Martin Baron will retire from his post as executive editor of the Washington Post on February 28th. He has been with the paper for eight years, four of them with Donald Trump in the White House and mounting an insurrection to stay there.
“I have worked in journalism without stop for nearly forty-five years, leading magnificent news staffs in Miami, then Boston and now Washington, D.C. for twenty-one… The experience has been deeply meaningful, enriched by colleagues who made me a better professional and a better person,” wrote Baron on Tuesday. “At age sixty-six, I feel ready to move on,” he added.
The non-journalist will remember Baron, if at all, as the quietly insistent boss played by Liev Schreiber in the 2015 movie “Spotlight,” Oscar Best-Picture winner for its depiction of the Boston Globe investigation into coverup of sex abuse in the Catholic Archdiocese of Boston, then headed by powerful Cardinal Bernard Law..
“His depiction of me as a stoic, humorless, somewhat dour character that some professional colleagues instantly recognized (“He nailed you”) and that my closest friends find not entirely familiar,” Baron joked in an essay written five year ago.
Marty Baron was the anti-Ben Bradlee. The late Washington Post editor was swashbuckling bluebood, buddy of John F. Kennedy, summer denizen of the Hamptons, a thrice-married social fixture. Theodore H. White celebrated Bradlee’s blood lines in his very bad book on Watergate. Jason Robards won a best supporting actor Oscar for his portrayal of Bradlee in All the President’s Men.
In turn, Bradlee picked up some of Robards’ flourishes from the movie.
Never did Baron pick up the Bradlee line Run that baby.
Indeed, with the church sex abuse investigation, he held back when reporters had a damning memo from an auxiliary bishop to Cardinal Law.
He insisted that the real story was the system and culture shuttled “problem priests” from one parish to another, where they kept abusing vulnerable kids.
The Globe investigation sent ripples across the nation. It was certainly felt in the Archdiocese of Seattle and the Diocese of Spokane, where a priest-abuser caused two men to commit suicide. The Archdiocese of Portland, whose bishop railed against the press, would declare bankruptcy due to the cost of abuse settlements.
To this day, the covers are still coming off one of America’s great cover-ups. With Baron as editor, the Post has covered a devastating attorney general’s investigation of Pennsylvania dioceses, the fall of a bishop in West Virginia, and the laicizing of former Washington, D.C., Cardinal Theodore McCarrick.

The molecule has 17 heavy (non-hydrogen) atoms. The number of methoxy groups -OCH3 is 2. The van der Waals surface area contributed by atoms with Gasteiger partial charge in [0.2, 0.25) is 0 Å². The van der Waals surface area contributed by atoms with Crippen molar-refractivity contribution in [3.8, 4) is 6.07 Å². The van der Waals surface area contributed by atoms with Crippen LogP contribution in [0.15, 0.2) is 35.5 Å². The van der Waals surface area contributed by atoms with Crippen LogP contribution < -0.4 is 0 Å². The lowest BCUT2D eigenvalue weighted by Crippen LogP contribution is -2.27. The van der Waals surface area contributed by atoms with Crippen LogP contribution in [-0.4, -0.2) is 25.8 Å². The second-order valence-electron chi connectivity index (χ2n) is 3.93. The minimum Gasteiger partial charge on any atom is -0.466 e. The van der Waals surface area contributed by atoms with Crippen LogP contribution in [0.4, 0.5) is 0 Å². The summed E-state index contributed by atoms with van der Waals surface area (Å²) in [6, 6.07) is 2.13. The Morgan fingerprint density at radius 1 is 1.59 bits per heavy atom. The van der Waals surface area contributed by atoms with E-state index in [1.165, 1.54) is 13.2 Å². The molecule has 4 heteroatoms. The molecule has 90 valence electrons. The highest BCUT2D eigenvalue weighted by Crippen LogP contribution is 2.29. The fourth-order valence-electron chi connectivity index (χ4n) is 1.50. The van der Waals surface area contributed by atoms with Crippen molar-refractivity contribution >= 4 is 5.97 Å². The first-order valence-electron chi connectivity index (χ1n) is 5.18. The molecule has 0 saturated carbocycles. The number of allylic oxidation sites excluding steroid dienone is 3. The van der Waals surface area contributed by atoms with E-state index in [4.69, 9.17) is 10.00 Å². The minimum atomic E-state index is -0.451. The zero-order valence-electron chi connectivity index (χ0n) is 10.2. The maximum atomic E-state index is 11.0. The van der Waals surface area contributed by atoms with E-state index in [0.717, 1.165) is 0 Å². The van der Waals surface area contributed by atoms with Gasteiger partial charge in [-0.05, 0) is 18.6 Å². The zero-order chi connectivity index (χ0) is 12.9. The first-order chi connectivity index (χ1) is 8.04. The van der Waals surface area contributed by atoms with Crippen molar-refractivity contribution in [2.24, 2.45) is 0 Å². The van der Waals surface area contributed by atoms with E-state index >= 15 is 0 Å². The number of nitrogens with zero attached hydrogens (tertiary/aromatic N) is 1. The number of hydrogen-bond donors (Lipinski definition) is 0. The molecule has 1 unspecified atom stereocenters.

The nation has needed its two great East Coast newspapers, the New York Times and Washington Post, during the past four years.
Neither bent before the assaults of Donald Trump, his reference to “fake news” and labeling a free press “the enemy of the people.” Both beefed up coverage, witness such stories as the Post revealing that Trump asked Georgia’s Secretary of State to “find” the exact number of ballots to flip the state’s electoral votes.
He is a villain to many, including progressive activists in Seattle, but Amazon CEO Jeff Bezos stands as a rescuer in the nation’s press drama. For $253 million, he purchased a hurting Washington Post from the Graham family in 2013.
The Amazon boss contributed resources, but let his newsroom report the news. Its staff has risen, under Baron, from 580 to about 1,000.
The country has needed its truth-telling.
The “WashPost” now has about three million digital subscribers, nearly one million acquired in the past year. The New York Times has achieved similar success, although derided by Trump as “the failing New York Times.”
The Post has won ten Pulitzer Prizes with Baron at the helm.
“In 2013, when our outlook was dire, we were given a second change,” Baron wrote staff on Tuesday. “We took it, engineering a turnaround with focus and creativity. Keep at it. Third chances are rare, particularly in a field that savagely punishes complacency and hubris.”
In a succinct reflection on the Trump years, he added: “Stand firm against cynical, never-ending assaults on objective fact.”
Anticipating Baron’s retirement, some pundits have characterized him as “the last” of the old time newsroom journalists.
They must be proven wrong.
“Old time” editors, the best ones, take after formidable targets and confront power with truth. Cardinal Law was a prince of his church, confidante of Pope John Paul II – who later found him a sinecure in Rome – and a powerful figure in what WAS the most Catholic corner of the country.
Intimidation was Donald Trump’s signature tactic, from his tweets to use of Rupert Murdoch’s Fox cable channel to batter his opponents.
The press pen at Trump rallies was not a comfortable place to be.
Nor was the U.S. Capitol on January 6th.
I deeply regret that no Seattle technology zillionaire came forward to buy my former employer, the Seattle Post Intelligencer, during its final months of print production in 2009, when Hearst was trying to sell it.
Newspapers were losing money. Classified ads had practically disappeared. We had shed staff and painfully, e.g. the Washington, D.C. bureau.
The statehouse press corps was shrinking.
Yet, in those early months of 2009, “old time” managing editor David McCumber was at the helm of the P‑I, while executive editor David Boardman ran the Times newsroom. Investigations were in the blood of both men. Both knew to drive and inspire. We had the best sort of media competition.
It was not to be. I watched colleagues clean out their desks, and a vibrant newsroom vanish. We went online, where staff cuts, technical considerations and Seattle-blind San Francisco-based managers frustrated a questing young staff.
The Marty Barons of this world are essential to an informed citizenry. As the Post put it in a motto adopted under Baron, Democracy dies in darkness.
I expect Marty Baron will stay serious and stay active.